The demise of Thembekile Ambrose ‘’Ghost’’ Plaatjie leaves the communities of the Western Cape without the services of a dedicated educator, a freedom fighter and community worker.
He passed away a week ago, after a long battle with illness.
The first of five children born to Buyiselo ‘’Frank Lord’’ and Puleka Victoria Plaatjieas, Ghost, as he was affectionately called, started his formative education at Mokone Primary School and then proceeded to Moshesh Higher Primary School in Langa.
After matriculating from Langa High School in 1979, he applied and was accepted for a teacher training Diploma at Lennox Sebe Teachers College in the former Ciskei between 1980 to 1982.
Ghost later taught English at Langa High School from 1983 until 1991.
He later became a headmaster at the school, during the height of the apartheid Struggles, and Ghost was one of those who were prepared to put their lives on the line for our liberation.
In 1985, he, together with fellow teachers Monde Mbekwa, Ernest Henda, both from I.D Mkhize Secondary School and British Fonya were served with 18 months suspension by the Department of Education, because they dared the latter’s instructions to take part in apartheid sport.
The defiance was in line with the South African Council on Sports’(Sacos) call for schools to boycott such activities under the banner of: “No normal sport in an abnormal society”.
After their arrest, the whole of Langa High School went on an indefinite shut- down, as students from the Congress of South African Students(Cosas) demanded the release of their teachers.
After a protracted spell of protest, the trio were released from detention and came back to the school to a heroes welcome and resumed their duties.
The defiance was also under the auspices of the Democratic Teacher’s Union(Detu), which Ghost had helped found.
Detu was the precursor to the present day Sadtu, the South African Democratic Teacher’s Union.
Detu, as a teachers’ union, hit the ground running, so to speak, as it was formed at the height of student-teacher activism both at Langa High School where Ghost taught, and the rest of the Western Cape, including the country.
In Langa High School, he worked closely with the student leadership of Cosas and the Student Representative Council, flying the banner of people’s education for people’s power high.
His quiet but unassuming militancy eventually caught the attention of the Security Branch.
Together with fellow teacher comrades the likes of Duke Ngcukana, Luvuyo ‘’Pro’’ Hlaba, Baba Bala, Zolile ‘’British” Fonya and Willie Maliwa ,they managed to literally turn the things around as far as teacher activism was concerned.
As part of this group, Ghost was involved in running battles with the DET around sports administration, student registration and recognition teachers’ union.
Ghost was also instrumental in the establishment of the Parent-Teacher-Student Association (PTSA) at Langa High School, serving as the teacher representative in the executive of the PTSA. The PTSAs are currently known as the School Governing Bodies or SGBs.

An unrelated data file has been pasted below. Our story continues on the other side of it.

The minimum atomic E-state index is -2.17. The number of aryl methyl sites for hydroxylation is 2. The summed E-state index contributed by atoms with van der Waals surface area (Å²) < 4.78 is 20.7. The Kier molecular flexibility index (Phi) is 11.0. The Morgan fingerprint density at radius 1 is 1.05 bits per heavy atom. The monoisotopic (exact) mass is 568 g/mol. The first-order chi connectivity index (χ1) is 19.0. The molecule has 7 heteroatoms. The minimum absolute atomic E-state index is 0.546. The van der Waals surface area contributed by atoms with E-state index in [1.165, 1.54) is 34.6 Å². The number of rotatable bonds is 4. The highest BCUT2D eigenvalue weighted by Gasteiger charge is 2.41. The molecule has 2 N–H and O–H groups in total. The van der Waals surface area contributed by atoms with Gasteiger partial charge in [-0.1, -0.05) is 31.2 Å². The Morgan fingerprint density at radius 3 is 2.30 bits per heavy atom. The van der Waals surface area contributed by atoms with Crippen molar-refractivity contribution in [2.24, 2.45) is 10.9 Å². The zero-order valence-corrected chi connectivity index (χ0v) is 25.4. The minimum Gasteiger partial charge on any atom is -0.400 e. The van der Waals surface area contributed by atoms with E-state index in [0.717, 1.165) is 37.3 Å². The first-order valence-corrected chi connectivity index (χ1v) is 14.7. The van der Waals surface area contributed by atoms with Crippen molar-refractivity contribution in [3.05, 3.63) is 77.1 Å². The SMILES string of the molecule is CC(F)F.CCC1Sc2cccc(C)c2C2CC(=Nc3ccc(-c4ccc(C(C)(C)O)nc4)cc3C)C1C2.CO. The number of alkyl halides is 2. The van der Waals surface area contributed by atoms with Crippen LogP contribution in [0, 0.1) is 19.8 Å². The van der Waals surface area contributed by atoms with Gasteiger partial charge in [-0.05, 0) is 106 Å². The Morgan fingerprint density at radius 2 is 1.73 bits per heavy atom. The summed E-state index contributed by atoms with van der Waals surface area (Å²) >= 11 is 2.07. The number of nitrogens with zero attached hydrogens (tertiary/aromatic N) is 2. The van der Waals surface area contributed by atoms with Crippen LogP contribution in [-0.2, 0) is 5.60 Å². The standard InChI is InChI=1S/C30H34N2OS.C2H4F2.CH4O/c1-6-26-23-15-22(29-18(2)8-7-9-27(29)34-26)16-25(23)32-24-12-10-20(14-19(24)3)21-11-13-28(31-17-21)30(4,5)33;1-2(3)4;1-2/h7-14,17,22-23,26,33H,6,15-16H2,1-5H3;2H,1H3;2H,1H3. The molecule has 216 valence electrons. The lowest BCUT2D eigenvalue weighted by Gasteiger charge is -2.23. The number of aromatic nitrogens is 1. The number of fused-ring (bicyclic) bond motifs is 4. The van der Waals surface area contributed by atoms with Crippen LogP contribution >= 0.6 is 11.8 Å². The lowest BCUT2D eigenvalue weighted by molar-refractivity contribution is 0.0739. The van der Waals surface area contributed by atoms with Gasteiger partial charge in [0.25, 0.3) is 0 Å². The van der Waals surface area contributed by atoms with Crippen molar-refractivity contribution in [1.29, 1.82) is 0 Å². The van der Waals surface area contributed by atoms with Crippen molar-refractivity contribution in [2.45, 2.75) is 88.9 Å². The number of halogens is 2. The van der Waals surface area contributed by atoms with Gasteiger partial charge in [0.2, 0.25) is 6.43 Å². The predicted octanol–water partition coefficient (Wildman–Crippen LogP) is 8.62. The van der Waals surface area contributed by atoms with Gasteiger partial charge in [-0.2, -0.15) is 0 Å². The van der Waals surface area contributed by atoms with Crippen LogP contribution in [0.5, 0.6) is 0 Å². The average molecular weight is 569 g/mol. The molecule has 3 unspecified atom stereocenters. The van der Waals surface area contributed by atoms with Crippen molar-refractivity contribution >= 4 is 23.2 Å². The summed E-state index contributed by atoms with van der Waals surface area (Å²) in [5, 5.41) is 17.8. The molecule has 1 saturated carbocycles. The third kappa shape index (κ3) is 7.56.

The last spell of his detention was in the period 1988/89, when a State of Emergency was declared. He shared the same cell with the late struggle stalwart Christmas Tinto (Com T) and Trevor Manuel, who would later become his boss at Treasury.
He was still an employee at the Ministry of Finance and National Treasury at the time of his untimely death.
In 1997 he left to work at WBHO as a Human Resources Manager until 1998. Then he moved to work in Parliament as an ANC Caucus researcher between 1999 to 2003.
A courageous man who took to tasks with verve, it is worth noting that his achievements include being the team captain of the LL Sebe College football team, and during his teaching years, he was the coach of the Langa High School soccer team, taking them to the finals of the Coca Cola Schools Championships in 1984, where they qualified for the SA High Schools, bringing the first prize trophy back home. In that same year and under his tutelage, the team won the Ellerines Cup, playing at the iconic Orlando Stadium, in Soweto.
He showed much prowess on the playing fields with his team, Spes Bona F.C, which he joined in the late 1970s, after leaving arch-rivals Cubs F.C.
An excellent midfielder who would also take up the cudgels as coach in the absence of the incumbent. Ghost became famous for his drill as a coach, if only because these entailed mastery of the one-two’s, one touch, two touch and so on.
In 1983 he was elected as the club secretary of Spes Bona FC. In 1984 he discontinued as secretary to focus on his coaching of the Langa High School soccer teams.
Thembekile also played cricket for both Langa High School and the Langa Cricket Club. He played as opening batsman for both. He gained prominence as a prolific defensive batsman as well as a reliable fielder.
A seldom known fact about his life is that of an ANC and MK (Umkhonto WeSizwe) operative, taking orders from Ndodomzi Mamba, aka Dopla or Chicks. But the person he worked closely with was the late Solly Mutsi, also known as Reggie, from Port Elizabeth who operated in the Western Cape. During 1987/1988 Ghost was instrumental in recruiting many of us from Langa into MK cells. Due to his secretive nature, the Security Branch never cracked his file, at a time when detection meant death or jail, if you were lucky.
Ghost met his life partner Nobuhle Cecilia Nodlela, during his years at the teacher training institute- she passed on in 1992- and the pair were blessed with Thandekile, their only child. He was born on 1 October 1960.
To his family, he was a pillar of strength as well as a very supportive, fun-loving brother, cousin and uncle. A memorial service in his honour will be held at Langa High School Hall this evening and his funeral takes place on Saturday. Lala Ngoxolo Bhele, Langa, Qunta, Mafu.
Hamba Kahle Mkhonto we Sizwe!